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Psychological debriefing is a waste of time

  • S. Wessely (a1) and M. Deahl (a2)
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People who experience serious traumatic events may become distressed and are at risk of developing psychological illness. Because of the perceived need to ease the distress and to prevent chronicity, various forms of psychological therapy have been deployed. One such therapy is psychological debriefing. Some claim that it is helpful, others claim it may not do any good but at least it does no harm, but still others claim that it increases the risk of people developing long-term psychological symptoms following a traumatic event. Statutory agencies, charities and commercial organisations offer their services to victims following traumatic events. Fearing litigation, some companies require their employees to undergo debriefing following certain incidents. But is psychological debriefing the right treatment? Is it cost-effective? And what of the concerns that it may lead to long-term problems? Could litigation be joined because of exposure to psychological debriefing? We asked two experts who have published widely on the subject – Professor Simon Wessely and Professor Martin Deahl – to debate the proposition that psychological debriefing is a waste of time.

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References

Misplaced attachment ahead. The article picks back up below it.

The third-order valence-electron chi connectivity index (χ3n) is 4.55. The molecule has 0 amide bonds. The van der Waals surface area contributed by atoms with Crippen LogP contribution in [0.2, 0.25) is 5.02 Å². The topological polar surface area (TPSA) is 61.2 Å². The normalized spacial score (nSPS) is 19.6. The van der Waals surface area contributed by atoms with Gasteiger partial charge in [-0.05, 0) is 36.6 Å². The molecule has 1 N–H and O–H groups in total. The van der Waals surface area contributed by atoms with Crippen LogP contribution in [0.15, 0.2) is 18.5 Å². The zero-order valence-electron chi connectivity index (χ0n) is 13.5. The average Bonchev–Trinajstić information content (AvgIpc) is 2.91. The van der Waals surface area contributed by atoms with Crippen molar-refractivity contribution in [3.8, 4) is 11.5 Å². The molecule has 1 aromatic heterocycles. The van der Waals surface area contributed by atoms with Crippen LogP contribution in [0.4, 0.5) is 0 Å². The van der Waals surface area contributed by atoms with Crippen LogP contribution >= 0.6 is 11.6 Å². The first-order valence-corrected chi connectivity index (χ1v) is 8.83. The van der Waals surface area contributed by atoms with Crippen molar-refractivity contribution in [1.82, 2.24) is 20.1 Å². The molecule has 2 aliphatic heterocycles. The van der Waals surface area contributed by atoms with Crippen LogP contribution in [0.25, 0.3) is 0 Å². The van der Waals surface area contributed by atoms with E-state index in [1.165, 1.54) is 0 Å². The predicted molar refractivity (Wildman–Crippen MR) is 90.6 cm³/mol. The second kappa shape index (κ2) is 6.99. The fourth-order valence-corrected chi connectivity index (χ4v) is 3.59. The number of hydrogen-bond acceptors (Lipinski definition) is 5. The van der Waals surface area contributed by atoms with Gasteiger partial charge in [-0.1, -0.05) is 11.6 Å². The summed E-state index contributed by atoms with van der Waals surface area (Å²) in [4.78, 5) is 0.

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Bisson, J. I. Jenkins, P. L. Alexander, J. et al (1997) Randomised controlled trial of psychological debriefing for victims of acute burn trauma. British Journal of Psychiatry, 171, 7881.
Bryant, R. Sackville, T. Dang, S. et al (1999) Treating acute stress disorder: an evaluation of cognitive behavior therapy and supportive counselling technques. American Journal of Psychiatry, 156, 17801786.
Deahl, M. Srinivasan, M. Jones, N. et al (2000) Preventing psychological trauma in soldiers. The role of operational stress training and psychological debriefing. British Journal of Medical Psychology, 73, 7785.
Hobbs, M. Mayou, R. Harrison, B. et al (1996)A randomised controlled trial of psychological debriefing for victims of road traffic accidents. BMJ, 313, 14381439.
Mayou, R. Ehlers, A. & Hobbs, M. (2000) Psychological debriefing for road traffic accident victims: three year follow-up of a randomised controlled trial. British Journal of Psychiatry, 176, 589593.
Rose, S. Bisson, J. & Wessely, S. (2002) Psychological debriefing for preventing post-traumatic stress disorder. Cochrane Library issue 2,. Oxford: Update Software.
Wessely, S. Bisson, J. & Rose, S. (2000) A systematic review of brief psychological interventions ('debriefing') for the treatment of immediate trauma related symptoms and the prevention of posttraumatic stress disorder. In Depression, Anxiety and Neurosis Module of the Cochrane Database of Systematic Reviews (eds M. Oakley-Browne, R. Churchill, D. Gill, et al). Oxford: Update Software.
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The British Journal of Psychiatry
  • ISSN: 0007-1250
  • EISSN: 1472-1465
  • URL: /core/journals/the-british-journal-of-psychiatry
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Psychological debriefing is a waste of time

  • S. Wessely (a1) and M. Deahl (a2)
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